Aphrodite and Adonis
Aphrodite is the Greek Goddess of love and desire. The Romans called her Venus. Aphrodite loved and was loved by many gods and mortals. Among her mortal lovers, the most famous and passionate affair was with the handsome youth, Adonis.
Aphrodite, playing one day with her son Eros (Cupid), wounded her bosom with one of his arrows. She pushed him away, but the wound was deeper than she thought. Before it healed she beheld Adonis, and was captivated with him. She absented herself even from Olympus, for Adonis was dearer to her than heaven. She followed him through the forests, rambling through the woods and over the hills, dressed like the huntress Artemis; and chased hares and stags, or other game that it is safe to hunt, but kept clear of the wolves and bears. She charged Adonis, too, to beware of such dangerous animals. "Be brave towards the timid," said she; "courage against the courageous is not safe. Beware how you expose yourself to danger and put my happiness to risk. Attack not the beasts that Nature has armed with weapons. I do not value your glory so high as to consent to purchase it by such exposure. Your youth, and the beauty that charms Aphrodite, will not touch the hearts of lions and bristly boars. Think of their terrible claws and prodigious strength! I hate the whole race of them. Do you ask me why?" Then she told him the story of Atalanta and Hippomenes, who were changed into lions for their ingratitude to her.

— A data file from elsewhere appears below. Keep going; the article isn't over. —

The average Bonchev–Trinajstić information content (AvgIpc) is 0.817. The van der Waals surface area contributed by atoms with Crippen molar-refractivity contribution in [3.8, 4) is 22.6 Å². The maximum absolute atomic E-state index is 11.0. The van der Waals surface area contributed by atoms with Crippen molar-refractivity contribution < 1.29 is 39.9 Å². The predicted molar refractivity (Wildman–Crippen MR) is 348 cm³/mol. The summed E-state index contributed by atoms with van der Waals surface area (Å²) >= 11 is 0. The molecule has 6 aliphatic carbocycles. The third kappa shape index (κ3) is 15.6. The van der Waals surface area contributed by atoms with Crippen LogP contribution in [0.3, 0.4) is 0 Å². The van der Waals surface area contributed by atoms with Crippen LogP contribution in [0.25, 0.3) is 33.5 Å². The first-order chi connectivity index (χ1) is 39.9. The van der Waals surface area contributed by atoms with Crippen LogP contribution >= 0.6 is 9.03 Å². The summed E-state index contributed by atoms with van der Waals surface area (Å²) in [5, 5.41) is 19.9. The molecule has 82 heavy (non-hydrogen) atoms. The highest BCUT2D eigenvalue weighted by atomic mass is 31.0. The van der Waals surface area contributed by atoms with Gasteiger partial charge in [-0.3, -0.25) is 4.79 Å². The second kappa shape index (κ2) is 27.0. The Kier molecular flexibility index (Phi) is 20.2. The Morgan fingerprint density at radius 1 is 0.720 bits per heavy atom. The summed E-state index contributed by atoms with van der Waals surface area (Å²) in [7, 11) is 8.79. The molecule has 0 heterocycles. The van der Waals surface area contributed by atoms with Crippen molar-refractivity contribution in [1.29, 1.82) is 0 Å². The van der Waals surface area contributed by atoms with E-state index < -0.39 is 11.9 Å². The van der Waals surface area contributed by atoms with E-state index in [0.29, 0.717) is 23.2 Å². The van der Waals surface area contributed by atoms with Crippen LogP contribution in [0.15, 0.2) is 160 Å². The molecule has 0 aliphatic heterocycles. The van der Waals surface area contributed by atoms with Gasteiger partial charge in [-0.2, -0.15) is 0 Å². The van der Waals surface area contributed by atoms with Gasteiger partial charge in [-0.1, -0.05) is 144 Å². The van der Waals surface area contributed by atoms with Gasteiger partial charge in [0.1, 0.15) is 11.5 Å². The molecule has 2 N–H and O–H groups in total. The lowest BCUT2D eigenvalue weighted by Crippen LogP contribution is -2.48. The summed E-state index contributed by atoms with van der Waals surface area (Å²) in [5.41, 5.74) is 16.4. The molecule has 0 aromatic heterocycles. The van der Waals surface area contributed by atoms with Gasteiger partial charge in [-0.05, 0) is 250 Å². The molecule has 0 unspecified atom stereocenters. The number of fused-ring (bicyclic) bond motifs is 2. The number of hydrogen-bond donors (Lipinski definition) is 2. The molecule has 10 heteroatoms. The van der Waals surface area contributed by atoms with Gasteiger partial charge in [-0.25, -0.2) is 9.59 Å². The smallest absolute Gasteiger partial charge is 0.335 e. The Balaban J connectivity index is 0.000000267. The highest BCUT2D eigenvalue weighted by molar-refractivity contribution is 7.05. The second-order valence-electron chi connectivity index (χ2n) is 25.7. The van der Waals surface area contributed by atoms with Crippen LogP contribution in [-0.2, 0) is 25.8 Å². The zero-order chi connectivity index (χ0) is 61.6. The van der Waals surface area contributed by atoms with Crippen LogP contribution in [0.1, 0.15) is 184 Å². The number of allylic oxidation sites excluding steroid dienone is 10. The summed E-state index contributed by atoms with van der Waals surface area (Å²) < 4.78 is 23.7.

Having given him this warning, she mounted her chariot drawn by swans, and drove away through the air. But Adonis was too noble to heed such counsels. The dogs had roused a wild boar from his lair, and the youth threw his spear and wounded the animal with a sidelong stroke. The beast drew out the weapon with his jaws, and rushed after Adonis, who turned and ran; but the boar overtook him, and buried his tusks in his side, and stretched him dying upon the plain.
Aphrodite, in her swan-drawn chariot, had not yet reached Cyprus, when she heard coming up through mid-air the groans of her beloved, and turned back to earth. As she drew near and saw from on high his lifeless body bathed in blood, she alighted and, bending over it, beat her breast and tore her hair. Reproaching the Fates, she said, "Yet theirs shall be but a partial triumph; memorials of my grief shall endure, and the spectacle of your death, my Adonis, and of my lamentations shall be annually renewed. Your blood shall be changed into a flower; that consolation none can envy me." Thus speaking, she sprinkled nectar on the blood; and as they mingled, bubbles rose as in a pool on which raindrops fall, and in an hour's time there sprang up a flower of bloody hue like that of the pomegranate. But it is short-lived. It is said that the wind blows the blossoms open, and afterwards blows the petals away; so it is called Anemone, or Wind Flower, from the cause which assists equally in its production and its decay.